Georgia prep baseball begins with big questions at Gordon Lee, Ringgold

Georgia prep baseball begins with big questions at Gordon Lee, Ringgold

February 17th, 2014 by Lindsey Young in Sports - Preps

Georgia Baseball

Three Teams to Watch:

1-Ringgold. The Tigers return eight starters off last season's 19-9 team that reached the second round of the Class AAA playoffs, led by college signees Slade Dale and Logan Baldwin and what could be a deep pitching staff.

2-Northwest Whitfield. The Bruins have several positions to fill but still have lots of star power in pitcher Seth Pierce, infielders Edwin Hernandez and Diego Peralta and super utility Andy Whisenant.

3-Gordon Lee. The Class A runner-up Trojans will have a difficult time reaching the 30-win plateau again but with a pitching staff led by Conard Broom and Jake Rogers they should be in the thick of things in Region 6.

Three Players to Watch:

1-Slade Dale, Ringgold. The University of Georgia signee will look to build on his numbers of last season -- .405 batting average, 33 RBIs, 18 doubles and 14 stolen bases -- and will likely get more chances to drive in runs this season for the Tigers.

2-Seth Pierce, Northwest Whitfield. The right-handed pitcher, still just a junior, is dominating at times and posted a 1.77 ERA and 98 strikeouts while only allowing 49 hits in 71 innings last season. He will also be counted on more in the lineup after hitting .340.

3-Conard Broom, Gordon Lee. The side-arming right-hander is coming off a 13-1 season in which he had a 1.25 ERA and 112 strikeouts in 78 innings and word is he's added a couple miles-an-hour to his sinking fastball.

Gordon Lee pitcher Conard Broom pitches during the Trojans's game with Calhoun in Chickamauga.

Gordon Lee pitcher Conard Broom pitches during the...

Photo by Robin Rudd /Times Free Press.

One of the fun things the rail birds at Gordon Lee High School baseball games enjoyed doing during last season's magical run to the Class A championship was debate on when THE inning was going to happen.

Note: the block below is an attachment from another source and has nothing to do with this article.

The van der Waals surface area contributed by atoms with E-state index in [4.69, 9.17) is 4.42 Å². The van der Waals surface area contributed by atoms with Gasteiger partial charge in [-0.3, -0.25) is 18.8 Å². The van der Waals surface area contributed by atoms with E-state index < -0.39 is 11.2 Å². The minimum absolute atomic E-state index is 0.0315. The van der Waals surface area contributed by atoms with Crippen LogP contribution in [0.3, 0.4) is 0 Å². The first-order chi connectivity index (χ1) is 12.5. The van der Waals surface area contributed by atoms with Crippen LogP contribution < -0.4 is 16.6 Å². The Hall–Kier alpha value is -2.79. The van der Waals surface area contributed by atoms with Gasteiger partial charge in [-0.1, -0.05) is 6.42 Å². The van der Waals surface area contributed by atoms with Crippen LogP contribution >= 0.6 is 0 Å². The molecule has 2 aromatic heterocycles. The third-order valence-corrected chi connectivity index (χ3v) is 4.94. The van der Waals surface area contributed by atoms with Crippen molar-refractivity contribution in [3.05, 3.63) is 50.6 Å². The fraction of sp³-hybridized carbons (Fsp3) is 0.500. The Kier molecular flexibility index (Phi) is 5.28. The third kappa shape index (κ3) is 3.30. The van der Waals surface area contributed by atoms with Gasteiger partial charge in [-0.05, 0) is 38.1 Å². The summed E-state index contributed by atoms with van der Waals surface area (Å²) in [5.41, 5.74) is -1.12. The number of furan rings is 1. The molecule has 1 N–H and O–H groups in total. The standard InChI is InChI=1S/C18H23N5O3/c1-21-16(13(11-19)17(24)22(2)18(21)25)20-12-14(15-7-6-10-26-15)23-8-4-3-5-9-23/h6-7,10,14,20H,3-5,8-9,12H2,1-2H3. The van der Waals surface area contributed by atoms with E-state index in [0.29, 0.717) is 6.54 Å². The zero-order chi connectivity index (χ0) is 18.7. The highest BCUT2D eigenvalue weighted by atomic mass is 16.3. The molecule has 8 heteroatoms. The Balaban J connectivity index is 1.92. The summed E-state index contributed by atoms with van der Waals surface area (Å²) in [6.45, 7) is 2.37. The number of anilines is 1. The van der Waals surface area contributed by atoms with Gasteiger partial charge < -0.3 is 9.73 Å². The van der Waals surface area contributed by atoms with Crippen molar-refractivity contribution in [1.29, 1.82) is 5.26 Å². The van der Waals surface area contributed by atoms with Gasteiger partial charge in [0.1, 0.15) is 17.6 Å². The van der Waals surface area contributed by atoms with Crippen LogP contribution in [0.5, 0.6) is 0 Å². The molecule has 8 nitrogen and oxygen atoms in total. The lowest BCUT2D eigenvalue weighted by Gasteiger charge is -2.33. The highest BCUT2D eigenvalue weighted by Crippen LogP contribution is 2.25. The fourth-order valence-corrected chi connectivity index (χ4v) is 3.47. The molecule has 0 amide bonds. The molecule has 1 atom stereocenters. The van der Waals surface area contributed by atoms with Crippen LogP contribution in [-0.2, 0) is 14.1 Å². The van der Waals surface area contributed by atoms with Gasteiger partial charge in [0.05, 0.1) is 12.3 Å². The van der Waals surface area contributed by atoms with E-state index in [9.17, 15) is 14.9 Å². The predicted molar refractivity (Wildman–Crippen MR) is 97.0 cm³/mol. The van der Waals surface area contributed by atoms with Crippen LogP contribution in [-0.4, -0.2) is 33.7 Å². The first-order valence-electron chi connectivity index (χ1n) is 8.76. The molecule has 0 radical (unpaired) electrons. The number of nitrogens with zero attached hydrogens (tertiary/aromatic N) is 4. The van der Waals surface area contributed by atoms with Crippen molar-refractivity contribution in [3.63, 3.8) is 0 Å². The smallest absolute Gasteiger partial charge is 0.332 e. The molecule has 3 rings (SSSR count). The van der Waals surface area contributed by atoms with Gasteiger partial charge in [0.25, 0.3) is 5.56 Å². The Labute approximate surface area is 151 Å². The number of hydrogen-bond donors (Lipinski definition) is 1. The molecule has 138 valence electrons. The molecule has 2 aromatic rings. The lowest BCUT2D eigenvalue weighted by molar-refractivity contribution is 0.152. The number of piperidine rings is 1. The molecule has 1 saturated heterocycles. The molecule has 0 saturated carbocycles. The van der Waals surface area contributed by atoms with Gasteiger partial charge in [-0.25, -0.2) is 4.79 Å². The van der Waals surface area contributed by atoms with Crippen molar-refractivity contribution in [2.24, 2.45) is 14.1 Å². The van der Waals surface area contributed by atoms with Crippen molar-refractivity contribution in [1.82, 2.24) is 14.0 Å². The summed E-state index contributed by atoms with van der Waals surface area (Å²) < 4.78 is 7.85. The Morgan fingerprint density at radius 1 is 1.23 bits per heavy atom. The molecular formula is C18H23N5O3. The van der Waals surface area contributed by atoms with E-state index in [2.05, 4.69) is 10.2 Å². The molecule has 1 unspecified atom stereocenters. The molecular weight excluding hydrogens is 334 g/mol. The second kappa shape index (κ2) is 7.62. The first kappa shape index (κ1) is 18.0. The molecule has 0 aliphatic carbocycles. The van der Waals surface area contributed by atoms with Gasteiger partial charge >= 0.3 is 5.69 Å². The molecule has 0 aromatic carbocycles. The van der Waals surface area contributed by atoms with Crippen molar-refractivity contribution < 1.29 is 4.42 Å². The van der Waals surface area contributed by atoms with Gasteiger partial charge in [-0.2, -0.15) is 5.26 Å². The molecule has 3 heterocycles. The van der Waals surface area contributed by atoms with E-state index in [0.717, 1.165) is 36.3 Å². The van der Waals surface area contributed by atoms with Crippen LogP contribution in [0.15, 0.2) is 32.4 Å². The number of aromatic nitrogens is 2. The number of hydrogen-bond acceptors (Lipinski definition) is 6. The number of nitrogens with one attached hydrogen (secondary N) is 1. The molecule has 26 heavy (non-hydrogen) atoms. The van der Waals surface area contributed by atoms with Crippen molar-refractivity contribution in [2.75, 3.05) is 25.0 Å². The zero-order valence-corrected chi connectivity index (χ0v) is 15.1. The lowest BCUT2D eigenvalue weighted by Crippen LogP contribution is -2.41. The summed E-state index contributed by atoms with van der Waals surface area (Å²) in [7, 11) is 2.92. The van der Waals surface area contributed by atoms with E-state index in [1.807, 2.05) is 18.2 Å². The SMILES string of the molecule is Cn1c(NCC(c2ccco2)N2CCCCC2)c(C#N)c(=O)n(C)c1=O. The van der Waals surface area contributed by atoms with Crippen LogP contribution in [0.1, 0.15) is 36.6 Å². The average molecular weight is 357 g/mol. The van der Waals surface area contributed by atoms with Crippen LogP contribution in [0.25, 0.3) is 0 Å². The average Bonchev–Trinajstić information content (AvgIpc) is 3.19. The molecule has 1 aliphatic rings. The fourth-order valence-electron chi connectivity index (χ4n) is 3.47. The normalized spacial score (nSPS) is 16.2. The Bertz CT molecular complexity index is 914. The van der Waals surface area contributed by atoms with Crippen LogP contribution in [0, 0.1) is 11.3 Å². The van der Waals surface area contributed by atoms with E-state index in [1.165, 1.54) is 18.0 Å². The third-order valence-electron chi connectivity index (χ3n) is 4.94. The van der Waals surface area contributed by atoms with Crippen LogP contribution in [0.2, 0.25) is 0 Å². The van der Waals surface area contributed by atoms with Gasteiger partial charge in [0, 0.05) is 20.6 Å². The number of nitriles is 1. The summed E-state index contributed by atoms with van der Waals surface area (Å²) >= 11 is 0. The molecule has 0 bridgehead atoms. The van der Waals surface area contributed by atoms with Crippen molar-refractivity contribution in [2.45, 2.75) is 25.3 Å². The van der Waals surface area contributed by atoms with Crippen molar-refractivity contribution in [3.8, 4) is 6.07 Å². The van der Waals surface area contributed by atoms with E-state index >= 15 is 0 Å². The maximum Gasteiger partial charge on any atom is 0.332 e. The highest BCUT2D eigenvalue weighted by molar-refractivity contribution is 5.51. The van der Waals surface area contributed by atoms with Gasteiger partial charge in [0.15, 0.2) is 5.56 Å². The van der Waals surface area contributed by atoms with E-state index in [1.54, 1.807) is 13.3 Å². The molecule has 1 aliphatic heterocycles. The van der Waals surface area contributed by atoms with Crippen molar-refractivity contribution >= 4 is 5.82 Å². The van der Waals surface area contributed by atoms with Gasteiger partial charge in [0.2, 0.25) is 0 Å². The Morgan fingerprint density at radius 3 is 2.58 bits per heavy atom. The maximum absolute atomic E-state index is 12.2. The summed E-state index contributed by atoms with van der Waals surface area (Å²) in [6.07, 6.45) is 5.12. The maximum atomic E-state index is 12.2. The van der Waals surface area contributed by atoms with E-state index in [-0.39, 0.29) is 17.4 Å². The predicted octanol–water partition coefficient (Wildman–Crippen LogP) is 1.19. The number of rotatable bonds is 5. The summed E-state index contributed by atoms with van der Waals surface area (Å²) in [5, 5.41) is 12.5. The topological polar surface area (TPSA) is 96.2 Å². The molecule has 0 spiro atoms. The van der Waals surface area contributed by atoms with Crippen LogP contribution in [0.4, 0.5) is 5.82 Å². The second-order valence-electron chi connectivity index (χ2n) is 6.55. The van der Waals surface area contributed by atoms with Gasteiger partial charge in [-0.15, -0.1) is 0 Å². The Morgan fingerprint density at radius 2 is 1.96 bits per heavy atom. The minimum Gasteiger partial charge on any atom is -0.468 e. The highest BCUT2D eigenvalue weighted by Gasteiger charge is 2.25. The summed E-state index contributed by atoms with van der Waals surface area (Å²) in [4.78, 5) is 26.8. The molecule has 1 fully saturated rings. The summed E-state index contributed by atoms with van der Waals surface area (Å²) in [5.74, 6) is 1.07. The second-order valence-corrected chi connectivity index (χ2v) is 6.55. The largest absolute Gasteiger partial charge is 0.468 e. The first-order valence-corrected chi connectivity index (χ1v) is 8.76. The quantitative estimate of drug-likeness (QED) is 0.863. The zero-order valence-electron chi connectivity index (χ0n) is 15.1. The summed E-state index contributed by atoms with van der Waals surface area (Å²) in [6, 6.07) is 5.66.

It was inevitable that the 30-4 Trojans were going to erupt in at least one frame. Coach Mike Dunfee lost count of the number of times his senior-laden lineup batted around. As the 2014 season gets underway this week, he wishes he could have saved a few of those runs.

"We might be playing for that one run instead of going for six this year," Dunfee laughed. "We're losing eight of our nine top hitters, so we'll have a different approach at the plate."

Now, before you write the Trojans off as one-year wonders, Dunfee has a warning.

"We're not rebuilding," he said. "Part of our success last year was in our depth, and we've got several quality kids who have been waiting their turn and our pitching staff will be solid."

It all starts with junior ace Conard Broom, the rubber-armed right-hander who was 13-1 a year ago and is getting strong college looks from the likes of Georgia and Georgia Tech. Sophomores Jake Rogers and Tucker Bradley and senior Zach Cobb also return on a staff Dunfee says is nine-deep.

In addition, the coach welcomes freshman phenom Chaney Rogers to the staff. The lefty, also a dangerous power hitter, was the TravelBall Select Player of the Year as an eighth grader. Fellow freshman Ethan Clark and a pair of juniors -- Logan Peterson and Will Goodman -- also will help fill the void left by the graduation of longtime stars like Adam Vandiver, Conner Coakley, Tanner Sexton, Bay Wright and Branton Phillips.

The early-season experience will be quite different at Ringgold, where Brent Tucker welcomes back eight returning regulars, including shortstop Slade Dale, outfielder/pitcher Logan Baldwin and first baseman Zach Morris. The Tigers, unlike the Trojans, will spend the first part of the season trying to align their pitching staff, with only Baldwin back from last year's rotation.

"It's unusual at Ringgold, but right now our pitching is the biggest question mark," said Tucker, who pointed to a group including Morris, Devin Lancaster and Jordan Ransom as key pitching candidates. "We have a lot of talent on the mound but they're going to have to grow up during the season. In the past few seasons I've known our guys could go seven to eight innings if needed, but this season I could see us using seven or eight pitchers in different roles."